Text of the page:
The Goliath Bone is the second of Spillane's posthumous novels completed by Max Allan Collins. The first was Dead Street, and as in that instance there's a smooth melding of plotting and style. It's hard to tell which parts were written by Spillane and which by Collins (though I can make a couple of guesses). This one marks the return to print of Spillane's most famous character, Mike Hammer.
The plot involves a couple of graduate students who dig up the femur of a giant, presumably the Goliath of the biblical story. Naturally a lot of people are interested in the artifact, including al-Qaeda, the Mossad, the Feds, an Israeli terrorist group, and probably others. Hammer just happens to be around when someone tries to kill the students, and he agrees to protect them and the bone. What really matters, though, is the 21st century version of Mike Hammer. He's older, maybe a little wiser, but not slower. And he's sure not the Hammer of, say One Lonely Night. The old kill-music doesn't sing in his head the way it used to. The violence and bloodshed are a bit muted now, and Hammer takes a little time now and then to reflect on the post-9/11 world he's living in. [Spoiler Alert] As well he should, since it seems pretty easy for a 7' 3'' assassin to get into the country. [End Spoiler Alert]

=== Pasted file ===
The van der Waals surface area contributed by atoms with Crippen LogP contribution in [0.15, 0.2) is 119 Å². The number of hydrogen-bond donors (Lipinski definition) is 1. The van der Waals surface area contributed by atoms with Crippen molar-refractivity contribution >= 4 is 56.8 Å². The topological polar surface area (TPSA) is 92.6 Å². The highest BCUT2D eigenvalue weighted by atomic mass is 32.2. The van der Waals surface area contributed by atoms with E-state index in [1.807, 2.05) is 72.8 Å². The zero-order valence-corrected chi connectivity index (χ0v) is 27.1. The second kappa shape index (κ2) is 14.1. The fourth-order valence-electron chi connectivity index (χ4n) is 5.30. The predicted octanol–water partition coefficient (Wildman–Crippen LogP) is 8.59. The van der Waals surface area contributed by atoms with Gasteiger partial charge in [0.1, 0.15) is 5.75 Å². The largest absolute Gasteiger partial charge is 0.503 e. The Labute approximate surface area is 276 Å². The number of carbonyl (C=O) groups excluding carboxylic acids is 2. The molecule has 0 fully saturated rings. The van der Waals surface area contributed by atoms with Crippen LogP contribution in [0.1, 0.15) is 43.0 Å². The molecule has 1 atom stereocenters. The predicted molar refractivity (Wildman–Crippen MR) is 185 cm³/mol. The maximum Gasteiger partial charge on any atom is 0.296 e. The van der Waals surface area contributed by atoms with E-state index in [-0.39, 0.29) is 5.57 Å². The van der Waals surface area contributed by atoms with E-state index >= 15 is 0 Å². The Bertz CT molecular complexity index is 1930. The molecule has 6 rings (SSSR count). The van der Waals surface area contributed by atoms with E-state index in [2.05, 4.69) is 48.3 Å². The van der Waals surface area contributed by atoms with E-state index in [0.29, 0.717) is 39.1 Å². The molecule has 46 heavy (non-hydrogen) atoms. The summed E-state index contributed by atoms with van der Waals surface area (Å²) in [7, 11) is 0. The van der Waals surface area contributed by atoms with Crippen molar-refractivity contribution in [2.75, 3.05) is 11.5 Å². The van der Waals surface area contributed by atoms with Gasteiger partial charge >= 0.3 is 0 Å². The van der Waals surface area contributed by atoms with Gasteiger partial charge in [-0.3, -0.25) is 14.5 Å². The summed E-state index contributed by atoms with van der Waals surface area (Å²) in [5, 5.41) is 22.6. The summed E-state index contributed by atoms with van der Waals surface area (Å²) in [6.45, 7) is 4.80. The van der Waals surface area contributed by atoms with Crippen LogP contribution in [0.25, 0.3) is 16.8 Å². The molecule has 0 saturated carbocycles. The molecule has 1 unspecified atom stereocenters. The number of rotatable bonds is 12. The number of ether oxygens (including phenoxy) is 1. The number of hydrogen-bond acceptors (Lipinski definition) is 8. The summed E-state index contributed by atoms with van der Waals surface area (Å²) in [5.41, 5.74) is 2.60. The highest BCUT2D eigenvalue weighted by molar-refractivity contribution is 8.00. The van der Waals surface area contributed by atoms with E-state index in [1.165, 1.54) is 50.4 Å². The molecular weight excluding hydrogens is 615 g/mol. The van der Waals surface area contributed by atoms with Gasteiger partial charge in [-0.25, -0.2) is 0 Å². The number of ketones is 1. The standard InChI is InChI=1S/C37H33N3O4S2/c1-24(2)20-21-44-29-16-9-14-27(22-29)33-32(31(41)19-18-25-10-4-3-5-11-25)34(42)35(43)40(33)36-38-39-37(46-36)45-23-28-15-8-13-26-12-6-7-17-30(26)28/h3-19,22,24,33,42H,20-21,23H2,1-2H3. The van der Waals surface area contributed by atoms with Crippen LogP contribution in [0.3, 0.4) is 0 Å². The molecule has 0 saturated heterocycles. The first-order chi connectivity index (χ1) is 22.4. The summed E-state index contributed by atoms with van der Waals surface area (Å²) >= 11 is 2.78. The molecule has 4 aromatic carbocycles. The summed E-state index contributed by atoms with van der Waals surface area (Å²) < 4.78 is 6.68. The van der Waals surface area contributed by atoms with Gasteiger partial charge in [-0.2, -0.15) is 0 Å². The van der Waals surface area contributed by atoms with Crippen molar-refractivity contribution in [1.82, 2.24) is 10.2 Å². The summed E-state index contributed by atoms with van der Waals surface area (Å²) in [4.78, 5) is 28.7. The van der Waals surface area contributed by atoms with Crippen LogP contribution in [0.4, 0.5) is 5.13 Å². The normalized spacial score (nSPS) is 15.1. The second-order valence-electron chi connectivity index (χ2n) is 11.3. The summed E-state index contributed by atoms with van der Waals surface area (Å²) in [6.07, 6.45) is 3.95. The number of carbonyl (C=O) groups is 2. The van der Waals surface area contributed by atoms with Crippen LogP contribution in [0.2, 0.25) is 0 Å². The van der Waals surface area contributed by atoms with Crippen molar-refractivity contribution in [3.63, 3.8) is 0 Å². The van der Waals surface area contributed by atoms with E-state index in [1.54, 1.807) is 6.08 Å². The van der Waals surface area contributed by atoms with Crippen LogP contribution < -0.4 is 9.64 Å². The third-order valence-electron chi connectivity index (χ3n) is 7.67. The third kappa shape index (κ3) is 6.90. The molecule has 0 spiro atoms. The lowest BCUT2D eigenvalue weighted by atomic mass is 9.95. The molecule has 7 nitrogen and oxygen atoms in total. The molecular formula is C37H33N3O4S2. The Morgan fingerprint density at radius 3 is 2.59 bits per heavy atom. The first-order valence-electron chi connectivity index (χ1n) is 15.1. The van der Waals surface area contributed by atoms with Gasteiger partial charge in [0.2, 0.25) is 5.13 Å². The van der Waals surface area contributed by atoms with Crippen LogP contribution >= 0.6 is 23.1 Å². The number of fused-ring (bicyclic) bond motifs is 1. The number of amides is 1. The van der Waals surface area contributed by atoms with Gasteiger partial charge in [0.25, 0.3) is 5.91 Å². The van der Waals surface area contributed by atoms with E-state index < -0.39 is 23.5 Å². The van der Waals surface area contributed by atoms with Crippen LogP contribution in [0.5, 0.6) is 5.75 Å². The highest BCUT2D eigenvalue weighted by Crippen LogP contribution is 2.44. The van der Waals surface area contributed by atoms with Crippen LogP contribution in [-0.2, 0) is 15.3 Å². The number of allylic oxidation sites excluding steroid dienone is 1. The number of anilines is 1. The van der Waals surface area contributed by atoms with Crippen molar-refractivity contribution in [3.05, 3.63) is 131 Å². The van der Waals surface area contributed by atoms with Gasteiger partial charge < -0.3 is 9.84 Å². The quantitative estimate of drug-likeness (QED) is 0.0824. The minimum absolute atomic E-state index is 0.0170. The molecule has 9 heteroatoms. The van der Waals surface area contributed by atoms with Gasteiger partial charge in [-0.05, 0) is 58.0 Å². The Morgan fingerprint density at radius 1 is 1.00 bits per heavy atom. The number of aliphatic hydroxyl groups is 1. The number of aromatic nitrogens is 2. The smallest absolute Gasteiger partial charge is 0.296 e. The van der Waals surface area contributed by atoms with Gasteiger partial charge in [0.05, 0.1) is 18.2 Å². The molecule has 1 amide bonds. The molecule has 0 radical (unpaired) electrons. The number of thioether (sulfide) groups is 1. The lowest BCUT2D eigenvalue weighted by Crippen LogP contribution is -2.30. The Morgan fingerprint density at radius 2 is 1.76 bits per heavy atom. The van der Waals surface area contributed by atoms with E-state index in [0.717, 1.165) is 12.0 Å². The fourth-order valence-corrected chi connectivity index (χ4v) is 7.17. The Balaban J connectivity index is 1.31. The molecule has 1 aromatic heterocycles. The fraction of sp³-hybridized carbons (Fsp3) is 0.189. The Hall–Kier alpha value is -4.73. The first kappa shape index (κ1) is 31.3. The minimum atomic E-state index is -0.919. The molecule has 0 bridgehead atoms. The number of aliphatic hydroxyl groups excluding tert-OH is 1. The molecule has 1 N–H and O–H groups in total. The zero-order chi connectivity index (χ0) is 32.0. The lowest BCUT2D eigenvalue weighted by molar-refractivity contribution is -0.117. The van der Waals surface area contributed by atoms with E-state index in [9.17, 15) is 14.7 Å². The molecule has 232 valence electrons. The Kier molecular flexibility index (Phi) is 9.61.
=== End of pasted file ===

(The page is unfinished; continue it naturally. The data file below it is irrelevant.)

The ending is telegraphed, but I didn't mind. A reminder of things past is okay with me. I enjoyed spending a little time with Hammer again, even if he's not quite the Hammer of my long-lost youth. I think you will, too.